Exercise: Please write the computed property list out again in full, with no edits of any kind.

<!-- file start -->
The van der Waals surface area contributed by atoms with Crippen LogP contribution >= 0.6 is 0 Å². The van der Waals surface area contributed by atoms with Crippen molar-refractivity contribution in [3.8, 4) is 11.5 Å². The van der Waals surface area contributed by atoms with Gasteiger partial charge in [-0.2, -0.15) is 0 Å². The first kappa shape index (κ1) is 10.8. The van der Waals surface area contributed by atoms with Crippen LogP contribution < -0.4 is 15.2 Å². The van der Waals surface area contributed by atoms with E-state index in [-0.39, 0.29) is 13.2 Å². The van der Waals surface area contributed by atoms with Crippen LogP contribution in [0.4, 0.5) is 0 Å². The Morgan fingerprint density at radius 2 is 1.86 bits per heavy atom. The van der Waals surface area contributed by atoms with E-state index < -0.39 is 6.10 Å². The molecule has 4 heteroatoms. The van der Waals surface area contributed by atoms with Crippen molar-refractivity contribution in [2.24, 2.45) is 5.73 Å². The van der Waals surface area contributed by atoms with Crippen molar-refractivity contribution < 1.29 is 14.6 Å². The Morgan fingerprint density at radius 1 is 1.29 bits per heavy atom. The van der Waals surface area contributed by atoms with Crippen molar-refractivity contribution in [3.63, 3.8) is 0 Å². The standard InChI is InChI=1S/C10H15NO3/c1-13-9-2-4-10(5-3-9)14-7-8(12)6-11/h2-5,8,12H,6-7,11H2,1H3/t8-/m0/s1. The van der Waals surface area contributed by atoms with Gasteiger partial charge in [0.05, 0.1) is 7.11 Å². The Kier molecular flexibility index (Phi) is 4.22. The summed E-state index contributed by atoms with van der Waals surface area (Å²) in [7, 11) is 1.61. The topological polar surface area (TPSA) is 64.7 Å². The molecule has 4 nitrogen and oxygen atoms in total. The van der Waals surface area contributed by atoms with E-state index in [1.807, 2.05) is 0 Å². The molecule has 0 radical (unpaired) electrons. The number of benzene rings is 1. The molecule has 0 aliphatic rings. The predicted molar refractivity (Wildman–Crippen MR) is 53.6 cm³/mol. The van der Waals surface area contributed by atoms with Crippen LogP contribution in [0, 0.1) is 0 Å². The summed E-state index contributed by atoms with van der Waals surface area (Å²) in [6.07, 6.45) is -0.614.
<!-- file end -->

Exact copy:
The van der Waals surface area contributed by atoms with Crippen LogP contribution >= 0.6 is 0 Å². The van der Waals surface area contributed by atoms with Crippen molar-refractivity contribution in [3.8, 4) is 11.5 Å². The van der Waals surface area contributed by atoms with Gasteiger partial charge in [-0.2, -0.15) is 0 Å². The first kappa shape index (κ1) is 10.8. The van der Waals surface area contributed by atoms with Crippen LogP contribution < -0.4 is 15.2 Å². The van der Waals surface area contributed by atoms with E-state index in [-0.39, 0.29) is 13.2 Å². The van der Waals surface area contributed by atoms with Crippen LogP contribution in [0.4, 0.5) is 0 Å². The Morgan fingerprint density at radius 2 is 1.86 bits per heavy atom. The van der Waals surface area contributed by atoms with E-state index < -0.39 is 6.10 Å². The molecule has 4 heteroatoms. The van der Waals surface area contributed by atoms with Crippen molar-refractivity contribution in [2.24, 2.45) is 5.73 Å². The van der Waals surface area contributed by atoms with Crippen molar-refractivity contribution < 1.29 is 14.6 Å². The Morgan fingerprint density at radius 1 is 1.29 bits per heavy atom. The van der Waals surface area contributed by atoms with Crippen molar-refractivity contribution in [3.63, 3.8) is 0 Å². The standard InChI is InChI=1S/C10H15NO3/c1-13-9-2-4-10(5-3-9)14-7-8(12)6-11/h2-5,8,12H,6-7,11H2,1H3/t8-/m0/s1. The van der Waals surface area contributed by atoms with Gasteiger partial charge in [0.05, 0.1) is 7.11 Å². The Kier molecular flexibility index (Phi) is 4.22. The summed E-state index contributed by atoms with van der Waals surface area (Å²) in [7, 11) is 1.61. The topological polar surface area (TPSA) is 64.7 Å². The molecule has 4 nitrogen and oxygen atoms in total. The van der Waals surface area contributed by atoms with E-state index in [1.807, 2.05) is 0 Å². The molecule has 0 radical (unpaired) electrons. The number of benzene rings is 1. The molecule has 0 aliphatic rings. The predicted molar refractivity (Wildman–Crippen MR) is 53.6 cm³/mol. The van der Waals surface area contributed by atoms with Crippen LogP contribution in [0, 0.1) is 0 Å². The summed E-state index contributed by atoms with van der Waals surface area (Å²) in [6.07, 6.45) is -0.614.